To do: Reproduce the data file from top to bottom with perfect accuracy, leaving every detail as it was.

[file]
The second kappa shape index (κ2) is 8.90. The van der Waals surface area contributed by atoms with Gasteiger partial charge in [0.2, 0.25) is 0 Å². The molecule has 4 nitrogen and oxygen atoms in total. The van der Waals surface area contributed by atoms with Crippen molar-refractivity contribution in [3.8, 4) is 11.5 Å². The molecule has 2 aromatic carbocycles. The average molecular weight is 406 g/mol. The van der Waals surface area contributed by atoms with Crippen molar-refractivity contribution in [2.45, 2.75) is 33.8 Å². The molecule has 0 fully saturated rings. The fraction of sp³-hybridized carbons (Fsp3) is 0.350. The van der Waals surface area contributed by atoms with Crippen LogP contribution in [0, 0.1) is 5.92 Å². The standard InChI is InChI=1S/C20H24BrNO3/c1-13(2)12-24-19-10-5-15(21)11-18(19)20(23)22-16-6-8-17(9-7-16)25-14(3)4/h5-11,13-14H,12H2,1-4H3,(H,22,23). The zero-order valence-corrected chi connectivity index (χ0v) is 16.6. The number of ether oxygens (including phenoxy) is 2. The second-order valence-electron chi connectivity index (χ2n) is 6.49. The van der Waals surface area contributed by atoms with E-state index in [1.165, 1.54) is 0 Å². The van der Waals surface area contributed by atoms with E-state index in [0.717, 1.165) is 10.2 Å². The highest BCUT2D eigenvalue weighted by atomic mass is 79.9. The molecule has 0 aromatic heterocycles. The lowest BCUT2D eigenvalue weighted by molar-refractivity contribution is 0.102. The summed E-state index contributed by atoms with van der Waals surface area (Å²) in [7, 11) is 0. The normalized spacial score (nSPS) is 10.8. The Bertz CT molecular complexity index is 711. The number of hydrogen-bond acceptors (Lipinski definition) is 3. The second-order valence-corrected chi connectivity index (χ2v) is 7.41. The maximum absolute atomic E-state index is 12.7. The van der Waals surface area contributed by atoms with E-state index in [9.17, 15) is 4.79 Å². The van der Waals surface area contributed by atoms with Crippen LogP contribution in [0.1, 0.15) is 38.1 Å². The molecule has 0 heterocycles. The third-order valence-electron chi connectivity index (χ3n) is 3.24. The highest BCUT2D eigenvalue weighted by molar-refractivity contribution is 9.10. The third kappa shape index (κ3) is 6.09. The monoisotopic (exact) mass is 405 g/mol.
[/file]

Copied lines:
The second kappa shape index (κ2) is 8.90. The van der Waals surface area contributed by atoms with Gasteiger partial charge in [0.2, 0.25) is 0 Å². The molecule has 4 nitrogen and oxygen atoms in total. The van der Waals surface area contributed by atoms with Crippen molar-refractivity contribution in [3.8, 4) is 11.5 Å². The molecule has 2 aromatic carbocycles. The average molecular weight is 406 g/mol. The van der Waals surface area contributed by atoms with Crippen molar-refractivity contribution in [2.45, 2.75) is 33.8 Å². The molecule has 0 fully saturated rings. The fraction of sp³-hybridized carbons (Fsp3) is 0.350. The van der Waals surface area contributed by atoms with Crippen LogP contribution in [0, 0.1) is 5.92 Å². The standard InChI is InChI=1S/C20H24BrNO3/c1-13(2)12-24-19-10-5-15(21)11-18(19)20(23)22-16-6-8-17(9-7-16)25-14(3)4/h5-11,13-14H,12H2,1-4H3,(H,22,23). The zero-order valence-corrected chi connectivity index (χ0v) is 16.6. The number of ether oxygens (including phenoxy) is 2. The second-order valence-electron chi connectivity index (χ2n) is 6.49. The van der Waals surface area contributed by atoms with E-state index in [1.165, 1.54) is 0 Å². The van der Waals surface area contributed by atoms with E-state index in [0.717, 1.165) is 10.2 Å². The highest BCUT2D eigenvalue weighted by atomic mass is 79.9. The molecule has 0 aromatic heterocycles. The lowest BCUT2D eigenvalue weighted by molar-refractivity contribution is 0.102. The summed E-state index contributed by atoms with van der Waals surface area (Å²) in [7, 11) is 0. The normalized spacial score (nSPS) is 10.8. The Bertz CT molecular complexity index is 711. The number of hydrogen-bond acceptors (Lipinski definition) is 3. The second-order valence-corrected chi connectivity index (χ2v) is 7.41. The maximum absolute atomic E-state index is 12.7. The van der Waals surface area contributed by atoms with E-state index in [9.17, 15) is 4.79 Å². The van der Waals surface area contributed by atoms with Crippen LogP contribution in [0.1, 0.15) is 38.1 Å². The molecule has 0 heterocycles. The third-order valence-electron chi connectivity index (χ3n) is 3.24. The highest BCUT2D eigenvalue weighted by molar-refractivity contribution is 9.10. The third kappa shape index (κ3) is 6.09. The monoisotopic (exact) mass is 405 g/mol.